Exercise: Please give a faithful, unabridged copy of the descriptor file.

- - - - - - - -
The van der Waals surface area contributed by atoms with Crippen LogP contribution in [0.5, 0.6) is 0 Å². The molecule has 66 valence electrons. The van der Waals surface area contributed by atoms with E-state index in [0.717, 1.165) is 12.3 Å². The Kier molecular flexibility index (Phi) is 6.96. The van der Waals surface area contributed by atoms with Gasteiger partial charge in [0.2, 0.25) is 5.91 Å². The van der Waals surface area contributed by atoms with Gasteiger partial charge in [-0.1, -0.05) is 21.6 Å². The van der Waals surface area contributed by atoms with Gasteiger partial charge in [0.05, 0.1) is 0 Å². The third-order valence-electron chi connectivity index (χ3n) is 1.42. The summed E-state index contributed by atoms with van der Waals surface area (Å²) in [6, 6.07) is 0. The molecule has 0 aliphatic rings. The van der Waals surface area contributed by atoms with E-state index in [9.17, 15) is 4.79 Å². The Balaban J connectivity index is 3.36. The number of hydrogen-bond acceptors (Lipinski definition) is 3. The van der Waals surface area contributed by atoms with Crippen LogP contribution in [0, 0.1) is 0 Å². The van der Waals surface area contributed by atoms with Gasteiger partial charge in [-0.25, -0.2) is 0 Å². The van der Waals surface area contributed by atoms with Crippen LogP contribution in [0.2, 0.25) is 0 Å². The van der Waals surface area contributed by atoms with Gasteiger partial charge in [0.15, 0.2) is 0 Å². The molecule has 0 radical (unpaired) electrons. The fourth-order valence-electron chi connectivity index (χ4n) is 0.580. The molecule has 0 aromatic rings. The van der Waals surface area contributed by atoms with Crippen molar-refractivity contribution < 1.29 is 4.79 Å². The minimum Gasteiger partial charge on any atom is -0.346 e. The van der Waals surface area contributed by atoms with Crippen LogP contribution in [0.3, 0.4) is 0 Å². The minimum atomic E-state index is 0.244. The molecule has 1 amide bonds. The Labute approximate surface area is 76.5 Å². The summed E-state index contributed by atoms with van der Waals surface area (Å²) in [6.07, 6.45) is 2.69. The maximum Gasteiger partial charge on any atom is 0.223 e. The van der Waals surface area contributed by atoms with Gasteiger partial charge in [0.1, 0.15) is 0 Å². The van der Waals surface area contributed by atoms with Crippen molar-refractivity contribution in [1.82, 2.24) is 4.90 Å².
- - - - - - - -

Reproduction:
The van der Waals surface area contributed by atoms with Crippen LogP contribution in [0.5, 0.6) is 0 Å². The molecule has 66 valence electrons. The van der Waals surface area contributed by atoms with E-state index in [0.717, 1.165) is 12.3 Å². The Kier molecular flexibility index (Phi) is 6.96. The van der Waals surface area contributed by atoms with Gasteiger partial charge in [0.2, 0.25) is 5.91 Å². The van der Waals surface area contributed by atoms with Gasteiger partial charge in [-0.1, -0.05) is 21.6 Å². The van der Waals surface area contributed by atoms with Gasteiger partial charge in [0.05, 0.1) is 0 Å². The third-order valence-electron chi connectivity index (χ3n) is 1.42. The summed E-state index contributed by atoms with van der Waals surface area (Å²) in [6, 6.07) is 0. The molecule has 0 aliphatic rings. The van der Waals surface area contributed by atoms with E-state index in [9.17, 15) is 4.79 Å². The Balaban J connectivity index is 3.36. The number of hydrogen-bond acceptors (Lipinski definition) is 3. The van der Waals surface area contributed by atoms with Crippen LogP contribution in [0, 0.1) is 0 Å². The van der Waals surface area contributed by atoms with Gasteiger partial charge in [-0.25, -0.2) is 0 Å². The van der Waals surface area contributed by atoms with Crippen LogP contribution in [0.2, 0.25) is 0 Å². The van der Waals surface area contributed by atoms with Gasteiger partial charge in [0.15, 0.2) is 0 Å². The molecule has 0 radical (unpaired) electrons. The fourth-order valence-electron chi connectivity index (χ4n) is 0.580. The molecule has 0 aromatic rings. The van der Waals surface area contributed by atoms with Crippen molar-refractivity contribution < 1.29 is 4.79 Å². The minimum Gasteiger partial charge on any atom is -0.346 e. The van der Waals surface area contributed by atoms with Crippen LogP contribution in [0.3, 0.4) is 0 Å². The minimum atomic E-state index is 0.244. The molecule has 1 amide bonds. The Labute approximate surface area is 76.5 Å². The summed E-state index contributed by atoms with van der Waals surface area (Å²) in [6.07, 6.45) is 2.69. The maximum Gasteiger partial charge on any atom is 0.223 e. The van der Waals surface area contributed by atoms with Gasteiger partial charge in [0.1, 0.15) is 0 Å². The van der Waals surface area contributed by atoms with Crippen molar-refractivity contribution in [1.82, 2.24) is 4.90 Å².